Ever since President Trump took office, Americans have been rapidly Googling the answers to several things. Steve Bannon. The Electoral College. What Donald Trump meant when he tweeted “Easy D.”
But for Texans, it seems, the things they Googled the most since November 8 (as of February 1) were both topical and typical.
Estately put together a map of the U.S. based off of what each state has Googled the most since the election. Some are pretty funny, like “Jeb Bush guac bowl” in Illinois and “dabbing Paul Ryan” in Massachusetts.
Others were more closely tied to the election, with phrases like “wall” and “border” popping up on many states’ lists. But the eyes of Texas were upon two Google searches more than any other: “Can Texas secede?” and “Who will Trump nominate for Supreme Court.”
“As we join together with our thoughts and prayers, we will always remember how our fortitude and compassion unite us all through these difficult times,” the fund’s website reads.
The only problem is that “The Bowling Green Massacre” never happened, and no event in the city of Bowling Green, Ky., in modern history has ever been considered a massacre (unless, of course, you count the University of Memphis’ 77-3 massacre of Bowling Green’s football team last season, but even then, that happened in Memphis).
The fund website is a joke site, a joke made in response to Trump counselor Kellyanne Conway’s Thursday night claim in an MSNBC interview that the city of Bowling Green was the site of a massacre carried out by Iraqi terrorists. She made the erroneous claim in an attempt to argue in favor of President Trump’s immigration and refugee ban.
Conway also raked the media over the coals for not covering the nonexistent event.
“I bet, there was very little coverage — I bet it’s brand new information to people that President Obama had a six-month ban on the Iraqi refugee program after two Iraqis came here to this country, were radicalized — and they were the masterminds behind the Bowling Green massacre. I mean, most people don’t know that because it didn’t get covered.”
In a series of tweets Friday morning, Conway said the slip-up was an honest mistake, and again blamed the media for covering her slip-up instead of her intended remark, which was seemingly in reference to an ABC investigation on terrorists living in Bowling Green. She also steered the conversation toward other media members’ mistakes, and felt she should not have been attacked for her mistake: “Last night, prominent editor of liberal site apologized for almost running a story re: tweet from fake account.”
Austin actor Matthew McConaughey made waves this week after video was released of a BBC One interview he did over the weekend. The video has since been deleted, but in the segment, interviewer Andrew Marr asked the “Gold” star whether it’s time “Hollywood and the cultural elite of America” gave Trump a break.
McConaughey’s answer? “He’s our president. It’s very dynamic and divisive of an inauguration in time that we’ve ever had. At the same time, it’s time for us to embrace.”
The actor known for his “just keep livin'” ethos went on to say, “Shake hands with this fact, and be constructive with him over the next four years. So even those that most strongly disagree with his principals or things he’s said or done, which is another thing, we’ll see what he does compared to what he had said. No matter how much you even disagreed along the way, it’s time to think about how constructive can you be. Because he’s our president for the next four years, at least. President of the United States.”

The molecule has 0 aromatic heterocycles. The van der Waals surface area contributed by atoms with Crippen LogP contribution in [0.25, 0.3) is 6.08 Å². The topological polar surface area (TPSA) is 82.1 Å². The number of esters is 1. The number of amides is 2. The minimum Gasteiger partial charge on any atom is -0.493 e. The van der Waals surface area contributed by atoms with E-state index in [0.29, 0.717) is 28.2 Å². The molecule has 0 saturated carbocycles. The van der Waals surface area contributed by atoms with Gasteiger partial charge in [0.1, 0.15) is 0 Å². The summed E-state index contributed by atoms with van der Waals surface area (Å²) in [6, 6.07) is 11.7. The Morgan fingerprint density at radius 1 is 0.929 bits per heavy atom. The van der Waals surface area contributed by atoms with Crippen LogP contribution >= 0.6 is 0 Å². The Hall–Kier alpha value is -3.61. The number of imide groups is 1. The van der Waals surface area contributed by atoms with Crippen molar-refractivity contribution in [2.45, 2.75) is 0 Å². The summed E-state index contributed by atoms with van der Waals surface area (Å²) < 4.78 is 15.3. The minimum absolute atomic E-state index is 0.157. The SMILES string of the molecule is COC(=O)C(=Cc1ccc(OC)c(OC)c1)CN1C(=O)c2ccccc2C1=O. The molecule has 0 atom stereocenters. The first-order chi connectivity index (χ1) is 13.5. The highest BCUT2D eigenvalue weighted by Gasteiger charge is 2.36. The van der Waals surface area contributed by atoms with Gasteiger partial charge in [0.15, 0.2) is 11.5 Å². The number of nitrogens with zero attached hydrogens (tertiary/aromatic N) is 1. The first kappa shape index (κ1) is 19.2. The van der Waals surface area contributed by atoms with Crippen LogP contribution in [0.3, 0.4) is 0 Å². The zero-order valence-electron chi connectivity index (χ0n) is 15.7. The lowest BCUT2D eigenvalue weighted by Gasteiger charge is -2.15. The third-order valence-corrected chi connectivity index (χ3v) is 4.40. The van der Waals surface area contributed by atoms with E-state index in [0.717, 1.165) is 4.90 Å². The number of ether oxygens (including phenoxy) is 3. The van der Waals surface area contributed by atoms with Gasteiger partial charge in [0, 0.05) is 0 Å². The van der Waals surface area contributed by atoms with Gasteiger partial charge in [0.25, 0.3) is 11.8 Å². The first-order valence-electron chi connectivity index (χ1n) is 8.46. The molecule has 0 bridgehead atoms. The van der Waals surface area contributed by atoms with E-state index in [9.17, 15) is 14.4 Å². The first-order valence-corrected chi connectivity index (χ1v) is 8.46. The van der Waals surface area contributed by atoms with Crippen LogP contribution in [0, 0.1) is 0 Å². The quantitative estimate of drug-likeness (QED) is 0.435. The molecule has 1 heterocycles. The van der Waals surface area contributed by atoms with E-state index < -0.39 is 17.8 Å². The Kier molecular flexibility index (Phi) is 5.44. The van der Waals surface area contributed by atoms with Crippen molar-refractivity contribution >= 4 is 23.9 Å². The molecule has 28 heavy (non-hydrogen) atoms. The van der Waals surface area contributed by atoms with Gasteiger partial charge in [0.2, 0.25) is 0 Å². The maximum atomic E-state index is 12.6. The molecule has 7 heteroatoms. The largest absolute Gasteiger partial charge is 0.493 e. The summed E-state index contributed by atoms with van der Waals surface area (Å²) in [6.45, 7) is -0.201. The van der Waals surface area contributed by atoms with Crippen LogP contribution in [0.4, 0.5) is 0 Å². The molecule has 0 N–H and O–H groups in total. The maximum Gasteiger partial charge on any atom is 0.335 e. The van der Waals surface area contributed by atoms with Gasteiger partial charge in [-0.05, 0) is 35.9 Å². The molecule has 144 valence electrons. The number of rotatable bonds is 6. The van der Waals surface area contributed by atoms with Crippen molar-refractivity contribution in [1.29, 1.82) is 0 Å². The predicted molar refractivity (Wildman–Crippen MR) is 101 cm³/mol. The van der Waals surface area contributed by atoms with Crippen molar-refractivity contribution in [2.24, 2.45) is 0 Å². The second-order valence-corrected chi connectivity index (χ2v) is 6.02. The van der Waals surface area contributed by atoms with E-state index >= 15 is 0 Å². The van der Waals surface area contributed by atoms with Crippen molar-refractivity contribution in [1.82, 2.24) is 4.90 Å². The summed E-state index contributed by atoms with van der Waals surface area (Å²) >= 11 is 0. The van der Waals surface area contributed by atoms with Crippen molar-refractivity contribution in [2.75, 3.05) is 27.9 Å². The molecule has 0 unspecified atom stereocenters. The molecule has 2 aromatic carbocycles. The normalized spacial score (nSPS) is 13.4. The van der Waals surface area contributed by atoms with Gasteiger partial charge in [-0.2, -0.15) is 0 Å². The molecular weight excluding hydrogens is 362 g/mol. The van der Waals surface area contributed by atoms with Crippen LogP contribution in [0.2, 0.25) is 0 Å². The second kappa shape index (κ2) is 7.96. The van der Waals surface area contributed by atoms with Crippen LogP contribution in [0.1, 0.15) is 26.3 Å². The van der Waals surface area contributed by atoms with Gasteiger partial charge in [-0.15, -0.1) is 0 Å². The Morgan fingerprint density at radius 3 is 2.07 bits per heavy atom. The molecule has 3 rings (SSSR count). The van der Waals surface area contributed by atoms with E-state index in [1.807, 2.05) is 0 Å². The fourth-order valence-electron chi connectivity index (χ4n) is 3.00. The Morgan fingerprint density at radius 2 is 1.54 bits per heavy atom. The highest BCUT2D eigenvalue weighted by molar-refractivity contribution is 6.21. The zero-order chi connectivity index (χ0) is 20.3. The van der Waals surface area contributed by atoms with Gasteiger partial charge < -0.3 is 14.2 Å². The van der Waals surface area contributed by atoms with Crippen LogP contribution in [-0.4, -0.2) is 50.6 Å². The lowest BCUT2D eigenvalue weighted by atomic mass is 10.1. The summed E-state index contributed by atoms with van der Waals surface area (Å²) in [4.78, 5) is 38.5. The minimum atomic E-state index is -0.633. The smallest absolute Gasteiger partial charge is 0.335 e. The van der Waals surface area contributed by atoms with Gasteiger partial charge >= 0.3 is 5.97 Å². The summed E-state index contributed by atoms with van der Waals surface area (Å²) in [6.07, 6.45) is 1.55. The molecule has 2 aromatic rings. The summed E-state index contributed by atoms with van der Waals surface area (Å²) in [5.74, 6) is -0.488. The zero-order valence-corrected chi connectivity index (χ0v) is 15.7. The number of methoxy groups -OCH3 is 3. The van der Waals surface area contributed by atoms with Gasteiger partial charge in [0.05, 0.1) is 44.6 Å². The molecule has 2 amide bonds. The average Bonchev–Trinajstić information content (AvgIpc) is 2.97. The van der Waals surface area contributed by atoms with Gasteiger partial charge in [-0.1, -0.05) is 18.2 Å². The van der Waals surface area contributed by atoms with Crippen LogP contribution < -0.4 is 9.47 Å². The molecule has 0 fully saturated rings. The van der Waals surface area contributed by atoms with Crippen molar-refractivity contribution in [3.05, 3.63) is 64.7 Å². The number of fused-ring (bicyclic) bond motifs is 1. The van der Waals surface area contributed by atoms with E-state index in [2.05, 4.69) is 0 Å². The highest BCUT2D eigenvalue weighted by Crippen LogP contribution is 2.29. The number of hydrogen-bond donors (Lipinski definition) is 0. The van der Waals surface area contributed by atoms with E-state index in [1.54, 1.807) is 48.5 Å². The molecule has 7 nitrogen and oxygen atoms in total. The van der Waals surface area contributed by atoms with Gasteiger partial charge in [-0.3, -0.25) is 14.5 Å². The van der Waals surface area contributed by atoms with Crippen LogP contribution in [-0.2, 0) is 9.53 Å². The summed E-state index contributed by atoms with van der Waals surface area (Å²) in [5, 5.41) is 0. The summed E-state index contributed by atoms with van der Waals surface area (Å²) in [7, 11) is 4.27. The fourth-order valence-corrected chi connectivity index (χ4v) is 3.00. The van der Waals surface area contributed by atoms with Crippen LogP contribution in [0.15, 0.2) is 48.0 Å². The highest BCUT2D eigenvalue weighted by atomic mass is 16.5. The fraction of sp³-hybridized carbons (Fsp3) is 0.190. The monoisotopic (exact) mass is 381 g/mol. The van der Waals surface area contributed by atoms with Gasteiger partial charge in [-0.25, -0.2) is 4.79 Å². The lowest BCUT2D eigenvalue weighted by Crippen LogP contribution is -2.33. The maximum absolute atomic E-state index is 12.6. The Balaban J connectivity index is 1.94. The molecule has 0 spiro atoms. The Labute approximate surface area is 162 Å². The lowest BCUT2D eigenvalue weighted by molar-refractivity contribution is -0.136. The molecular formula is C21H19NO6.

Fan reaction on social media to the statement was mixed. Some argued that McConaughey was “as dense as the characters who made him famous,” while many social media users remarked that they were glad a celebrity wasn’t advocating for a complete overthrow of the government (like Madonna and Sarah Silverman have done in recent weeks).
And yes, everyone made the same “This is not alright, alright, alright” joke, but one Redditor went for this (now obvious in hindsight) joke instead: “He’s alt-right, alt-right, alt-right…”
Here’s the best of the rest in McConaughey reaction online:
The Orthodox Union and the Rabbinical Council of America are responsible for the word atop Merriam-Webster Dictionary’s “Trend Watch” tool Monday. The tool tracks popular word lookups on Merriam-Webster’s website and publishes the results in order to provide context about what those words mean.
What was that highest trending word on Monday? That would be “anathema,” a noun which here means “someone or something intensely disliked or loathed.” It was trending because The Orthodox Union and the Rabbinical Council of America, two of the largest associations of American Orthodox rabbis and synagogues in the country, released a joint statement condemning President Trump’s executive order to close America’s border to refugees and people from predominantly Muslim countries.
“The Orthodox Union, the largest association for American Orthodox synagogues, acknowledged the complexities of fighting terror, but said ‘discrimination against any group based solely upon religion is wrong and anathema to the great traditions of religious and personal freedoms upon which this country was founded,'” the AP report reads.
According to Merriam-Webster, “anathema” has been in use in English since the early 16th century, when it was adopted from Latin and Greek. In Greek, it used to mean “anything devoted,” but shifted to mean “anything devoted to evil,” specifically in reference to an excommunication or the person who had been excommunicated. By the 17th century, it began to be used in the way it is used today (especially by the Catholic Church), indicating strong negative feelings to a thing, person, or concept, which may be related to religion, or maybe not.
The two Jewish groups were not the only religious groups that condemned the ban, according to the AP. The U.S. Conference of Catholic Bishops said it “strongly disagreed” with the sanctions, and the Conservative and Reform movements of Judaism, Church World Service and more than 2,000 other faith leaders voiced their concern over the ban.